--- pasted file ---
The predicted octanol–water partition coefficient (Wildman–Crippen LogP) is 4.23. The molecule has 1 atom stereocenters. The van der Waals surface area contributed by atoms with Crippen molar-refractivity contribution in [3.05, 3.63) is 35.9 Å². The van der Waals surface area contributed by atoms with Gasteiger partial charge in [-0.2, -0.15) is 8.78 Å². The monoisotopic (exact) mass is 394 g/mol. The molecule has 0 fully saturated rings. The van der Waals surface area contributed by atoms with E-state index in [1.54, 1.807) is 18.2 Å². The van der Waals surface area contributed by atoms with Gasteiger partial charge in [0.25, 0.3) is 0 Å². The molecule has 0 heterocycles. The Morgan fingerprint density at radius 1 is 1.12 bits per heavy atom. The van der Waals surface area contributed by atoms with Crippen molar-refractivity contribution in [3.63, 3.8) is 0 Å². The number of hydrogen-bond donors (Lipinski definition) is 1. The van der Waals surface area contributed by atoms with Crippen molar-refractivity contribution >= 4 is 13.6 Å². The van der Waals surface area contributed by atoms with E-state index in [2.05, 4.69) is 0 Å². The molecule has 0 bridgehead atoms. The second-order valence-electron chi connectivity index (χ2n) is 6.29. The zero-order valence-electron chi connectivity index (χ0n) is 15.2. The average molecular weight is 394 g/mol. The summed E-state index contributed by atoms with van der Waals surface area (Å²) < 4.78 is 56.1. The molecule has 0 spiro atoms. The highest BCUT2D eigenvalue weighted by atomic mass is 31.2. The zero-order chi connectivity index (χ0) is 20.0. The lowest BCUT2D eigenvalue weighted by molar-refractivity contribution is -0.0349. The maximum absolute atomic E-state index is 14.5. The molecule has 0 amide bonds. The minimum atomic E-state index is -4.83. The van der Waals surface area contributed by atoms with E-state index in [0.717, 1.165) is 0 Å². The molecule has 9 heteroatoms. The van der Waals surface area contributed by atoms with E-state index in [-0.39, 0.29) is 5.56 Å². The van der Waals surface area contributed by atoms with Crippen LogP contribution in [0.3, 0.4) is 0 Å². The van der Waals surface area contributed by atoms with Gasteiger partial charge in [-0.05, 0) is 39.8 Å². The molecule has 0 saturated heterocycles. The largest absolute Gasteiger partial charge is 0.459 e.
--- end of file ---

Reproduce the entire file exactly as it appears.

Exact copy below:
The predicted octanol–water partition coefficient (Wildman–Crippen LogP) is 4.23. The molecule has 1 atom stereocenters. The van der Waals surface area contributed by atoms with Crippen molar-refractivity contribution in [3.05, 3.63) is 35.9 Å². The van der Waals surface area contributed by atoms with Gasteiger partial charge in [-0.2, -0.15) is 8.78 Å². The monoisotopic (exact) mass is 394 g/mol. The molecule has 0 fully saturated rings. The van der Waals surface area contributed by atoms with E-state index in [1.54, 1.807) is 18.2 Å². The van der Waals surface area contributed by atoms with Gasteiger partial charge in [0.25, 0.3) is 0 Å². The molecule has 0 heterocycles. The Morgan fingerprint density at radius 1 is 1.12 bits per heavy atom. The van der Waals surface area contributed by atoms with Crippen molar-refractivity contribution in [3.63, 3.8) is 0 Å². The number of hydrogen-bond donors (Lipinski definition) is 1. The van der Waals surface area contributed by atoms with Crippen molar-refractivity contribution >= 4 is 13.6 Å². The van der Waals surface area contributed by atoms with E-state index in [2.05, 4.69) is 0 Å². The molecule has 0 bridgehead atoms. The second-order valence-electron chi connectivity index (χ2n) is 6.29. The zero-order valence-electron chi connectivity index (χ0n) is 15.2. The average molecular weight is 394 g/mol. The summed E-state index contributed by atoms with van der Waals surface area (Å²) < 4.78 is 56.1. The molecule has 0 spiro atoms. The highest BCUT2D eigenvalue weighted by atomic mass is 31.2. The zero-order chi connectivity index (χ0) is 20.0. The lowest BCUT2D eigenvalue weighted by molar-refractivity contribution is -0.0349. The maximum absolute atomic E-state index is 14.5. The molecule has 0 amide bonds. The minimum atomic E-state index is -4.83. The van der Waals surface area contributed by atoms with E-state index in [0.717, 1.165) is 0 Å². The molecule has 9 heteroatoms. The van der Waals surface area contributed by atoms with E-state index in [-0.39, 0.29) is 5.56 Å². The van der Waals surface area contributed by atoms with Crippen LogP contribution in [0.3, 0.4) is 0 Å². The van der Waals surface area contributed by atoms with Gasteiger partial charge in [-0.05, 0) is 39.8 Å². The molecule has 0 saturated heterocycles. The largest absolute Gasteiger partial charge is 0.459 e.